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WESTERN MONTANA LIVES: Ripley Schemm Hugo, an accomplished poet from a literary family

WESTERN MONTANA LIVES: Ripley Schemm Hugo, an accomplished poet from a literary family

Ripley Schemm Hugo

Margaret Ripley Schemm Hugo

She was a tiny woman who could easily have been dwarfed by all the bigness around her. The commanding literary reputations of her mother and her husband. The immensity of her grief after the deaths, in quick succession, of her husband and son. The very land itself.

Margaret Ripley Schemm Hugo more than held her own.

Hugo, who died last week at the age of 83 at her home in the Rattlesnake after a long period of failing health, “was pretty tough,” said essayist and novelist William Kittredge.

“She could be very acerbic and she had her opinions and she wasn’t about to sacrifice them for anybody,” he said. “ … I think she lived and died kind of as she wanted to.”

Hugo, a poet herself, was the child of a novelist, the wife of a poet, and the mother of yet another poet.

Works by all four are featured in “The Last Best Place,” the weighty anthology of Montana writing edited by Kittredge and Annick Smith.

Her mother, Mildred Walker Schemm wrote widely acclaimed novels under her family name of Walker. Her husband, the poet Richard Hugo, headed the University of Montana’s creative writing program when it became a master’s program in the 1960s. And her son, Matthew Hansen, was just coming into his own as a poet when he died of cancer in his early 20s.

“It’s the only clan that was in ‘The Last Best Place.’ So it’s kind of sad to see that era end,” said Lois Welch, who directed the writing program in the late ’80s and early ’90s and who with her husband, novelist and poet James Welch, was both friend and neighbor to the Hugos.

Hugo’s toughness was part nature, part nurture — or maybe in the case of the latter, lack thereof. Her memoir of her mother, “Writing for Her Life: The Novelist Mildred Walker,” describes a demanding, critical parent who was “was not easy to live up to,” and who derided poetry as inferior to novels.


Hugo pursued it undeterred.

“She just heard poetry everywhere,” said her friend, the photographer and artist Kristi Hager, who likened Hugo’s natural affinity for turns of phrase to Fred Astaire’s inability to simply walk across a room without seeming to dance. “Being attuned to the music of language and spoken words was just second nature to her,” Hager said.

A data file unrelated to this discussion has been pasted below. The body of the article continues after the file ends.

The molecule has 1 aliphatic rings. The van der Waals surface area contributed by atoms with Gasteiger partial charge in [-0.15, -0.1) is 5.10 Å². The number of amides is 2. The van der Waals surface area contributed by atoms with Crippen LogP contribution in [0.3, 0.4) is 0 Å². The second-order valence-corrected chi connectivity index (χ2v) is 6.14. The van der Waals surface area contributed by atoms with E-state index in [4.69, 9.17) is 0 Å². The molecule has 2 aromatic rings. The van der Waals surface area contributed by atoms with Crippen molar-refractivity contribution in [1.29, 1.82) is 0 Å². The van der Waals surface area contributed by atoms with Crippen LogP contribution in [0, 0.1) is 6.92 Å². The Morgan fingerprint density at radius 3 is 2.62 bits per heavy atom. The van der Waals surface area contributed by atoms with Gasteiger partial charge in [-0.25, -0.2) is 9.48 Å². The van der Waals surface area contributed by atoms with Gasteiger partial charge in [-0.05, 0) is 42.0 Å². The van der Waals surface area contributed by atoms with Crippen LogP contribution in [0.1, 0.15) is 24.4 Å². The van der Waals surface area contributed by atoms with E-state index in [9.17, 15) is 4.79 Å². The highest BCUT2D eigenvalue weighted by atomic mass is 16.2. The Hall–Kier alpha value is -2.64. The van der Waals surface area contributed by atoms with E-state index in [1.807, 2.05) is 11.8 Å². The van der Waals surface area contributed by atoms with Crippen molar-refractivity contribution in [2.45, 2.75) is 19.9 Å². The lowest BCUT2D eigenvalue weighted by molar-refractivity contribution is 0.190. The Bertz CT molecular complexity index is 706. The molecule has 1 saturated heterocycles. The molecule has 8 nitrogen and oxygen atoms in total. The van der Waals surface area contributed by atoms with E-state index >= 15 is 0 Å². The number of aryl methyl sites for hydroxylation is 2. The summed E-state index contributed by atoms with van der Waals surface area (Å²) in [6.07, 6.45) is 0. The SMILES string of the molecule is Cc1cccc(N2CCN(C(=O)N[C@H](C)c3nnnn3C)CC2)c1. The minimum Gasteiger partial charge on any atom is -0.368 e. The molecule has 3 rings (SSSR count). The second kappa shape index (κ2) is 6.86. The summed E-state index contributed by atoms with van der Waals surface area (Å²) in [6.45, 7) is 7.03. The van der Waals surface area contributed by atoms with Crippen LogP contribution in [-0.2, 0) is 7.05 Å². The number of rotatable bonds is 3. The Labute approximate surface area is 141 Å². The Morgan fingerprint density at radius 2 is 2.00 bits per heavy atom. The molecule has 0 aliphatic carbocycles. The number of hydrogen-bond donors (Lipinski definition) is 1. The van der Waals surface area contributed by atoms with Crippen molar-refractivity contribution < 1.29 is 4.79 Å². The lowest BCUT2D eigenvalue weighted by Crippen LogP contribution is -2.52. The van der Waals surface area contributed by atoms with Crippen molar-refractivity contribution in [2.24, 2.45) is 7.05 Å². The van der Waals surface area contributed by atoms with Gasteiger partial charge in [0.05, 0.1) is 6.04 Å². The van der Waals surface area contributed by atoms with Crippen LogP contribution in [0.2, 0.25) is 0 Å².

Hugo was, after all, surrounded not just by writers but by the natural beauty of the land around her, especially in her family cabin along the Rocky Mountain Front. There, she hiked, broke and rode horses, and packed into the Bob Marshall Wilderness.

When Hugo was a teenager, she told Hager later, “she had some experience sitting contemplatively behind the cabin watching the sunlight and the grass. … She said there was this image, and she knew the only way she could express it was in poetry.”

She often described herself as “inhabiting” the cabin in a way that went far beyond simply living there, a feeling that encompassed things and people precious to her.

“When she thinks of the people in her life who have been dear to her, she thinks of them at the cabin,” Hager said.

Novelist Deirdre McNamer came to know the cabin when Hugo urged her and her sisters to stay there after their brother’s death.

“There was something so lasting about it – the feel of the wind, the big high bright hard stars, the white animal bones scattered about,” she said. McNamer returned yearly with her husband, the writer Bryan DiSalvatore.

“I just remember how much joy she took in that place and being up there,” McNamer said. “She had a huge capacity to delight in simple things, like taking the galvanized tin bucket to the creek and getting the water; the ritualistic way of being in a simple day doing simple things. She kept that all her life.”


For years at the home in the Rattlesnake, Hugo kept a bit of the same rural feel, pasturing horses behind the house until the area was incorporated into the city, said longtime friend Ginny Merriam. And even after the horses moved, there was always a dog.

“She said, ‘I cannot live without a dog,’” Merriam said. “It was a terrible blow” when her dog Louie died earlier this year. An elderly replacement, Maisie, became ill and was put down just days before Hugo’s own death, Merriam said. But a little black cat, Maggie, “stayed right by her on all these last days,” said Merriam.

“What I’m left with these last couple of days is the Ripley movie playing in my head. …,” Merriam said. “It makes me cry. I see Ripley standing in the kitchen, refusing to let anyone else help her. Ripley sitting in the white bench in front of her house. Ripley in the back yard, haing people over. Ripley in the white chair in her living room. Ripley standing in the window, waving goodbye.”

Hugo’s poem, “Walking Into Silence,” is published under her family name, Schemm, in “The Last Best Place.

We each have our own pain, and we

carry it with us — charred heart, reads the final verse.

Abandoned at the last camp, lone

coyote howling on a mudflat

in the noonday sun. I come to sere brown

meadows that I know, and watch

gray jays quiet in the great fir.

I want to escape delusion. I want

to keep my voice strong, my boots

greased, and my knife sharp.

She did.

Missoulian reporter Gwen Florio can be reached at 523-5268, gwen.florio

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MISSOULA – Ripley Schemm Hugo died Tuesday, Dec. 18, 2012, at her home on Wylie Avenue in Missoula with her family and friends nearby. She was…

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